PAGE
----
Thursday, April 26, 2012

Out with the old

I’m gathering a load for the dump. That’s a “transfer station,” for you young folk. The big items so far are a sofa and a dishwasher.

The sofa had to be cut up for removal. New railings had been installed after the sofa had been brought upstairs. It was easier to cut up the sofa than to remove the railings. Once cut into bite sized chunks, I easily removed the pieces myself.

That white appliance is a dishwasher. It hasn’t run for a while, but I kept putting off its removal. Pulling it out wasn’t all that hard, but one thing leads to another. Plumbing had to be removed and it was hardwired to the electrical panel. While I was in the electrical panel, I noticed a loose connection, so I tightened everything.

In my quest to simplify life, the dishwasher won’t be replaced. Instead, I’m going to build a better drying rack so hand washing will go quicker. Every energy savings adds up. The small time savings from using the dishwasher does not justify buying a new one. Your calculations may be different.

Most of my house sitter’s stuff has been removed. They took good care of the place while we were gone. My daughter and granddaughter’s stuff is mostly put away. There’s still stuff to be organized. With all the shuffling around, I don’t know where all my things are. That’s no big deal as I didn’t know where everything was before people moved in and out.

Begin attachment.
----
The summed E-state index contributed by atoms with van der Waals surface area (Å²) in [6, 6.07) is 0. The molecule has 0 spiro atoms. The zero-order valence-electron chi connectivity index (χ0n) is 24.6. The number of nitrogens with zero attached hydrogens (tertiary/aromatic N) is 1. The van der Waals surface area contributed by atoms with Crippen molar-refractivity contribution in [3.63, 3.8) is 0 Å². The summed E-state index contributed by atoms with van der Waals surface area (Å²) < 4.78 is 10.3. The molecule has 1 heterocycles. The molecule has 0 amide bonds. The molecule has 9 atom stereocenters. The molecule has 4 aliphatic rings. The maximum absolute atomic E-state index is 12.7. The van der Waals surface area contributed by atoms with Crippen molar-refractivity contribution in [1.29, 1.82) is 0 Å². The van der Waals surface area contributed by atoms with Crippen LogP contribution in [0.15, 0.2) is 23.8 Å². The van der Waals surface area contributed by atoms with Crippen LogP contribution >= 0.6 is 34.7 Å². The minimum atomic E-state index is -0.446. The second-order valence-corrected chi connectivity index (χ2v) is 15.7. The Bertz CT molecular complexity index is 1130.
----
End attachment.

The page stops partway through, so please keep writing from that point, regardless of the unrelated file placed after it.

In between all the house stuff, I’m gathering up junk wood for the woodstove. Temperatures have been in the 30s at night, only getting into the 50s during the day. By the time the heating season truly ends, all the broken branches from storm damage should be cleaned up.

It’s easy to be productive around the house when it’s cool and rainy outside. Once the sun comes out, look for me in the sailboat.



  1. Still looking for ways to live with less "stuff" here. It's too time consuming to organize it all the time!

  2. What did you use to cut the couch into piece? A chain saw? That would leave a lot of saw-dust, but it did need cut up to get it out easily.

  3. There were a few key areas where cuts with a metal blade on the reciprocating saw did the trick. Other parts were unbolted easily enough. All in all, it went better than one would think.

  4. Don't have a dishwasher here so my hands get a daily dish pan soak. After spending money on insecticides we found only three made a difference: the termite spray from a pro; two bags of fire ant granules (kills more than fire ants) and boric acid powder for $2 a pound. Just spread it along wall beneath any carpet (it's not tacked down);beneath all cabinetry & in closets; and between the stud in the screen porch prior to installing interior sheathing.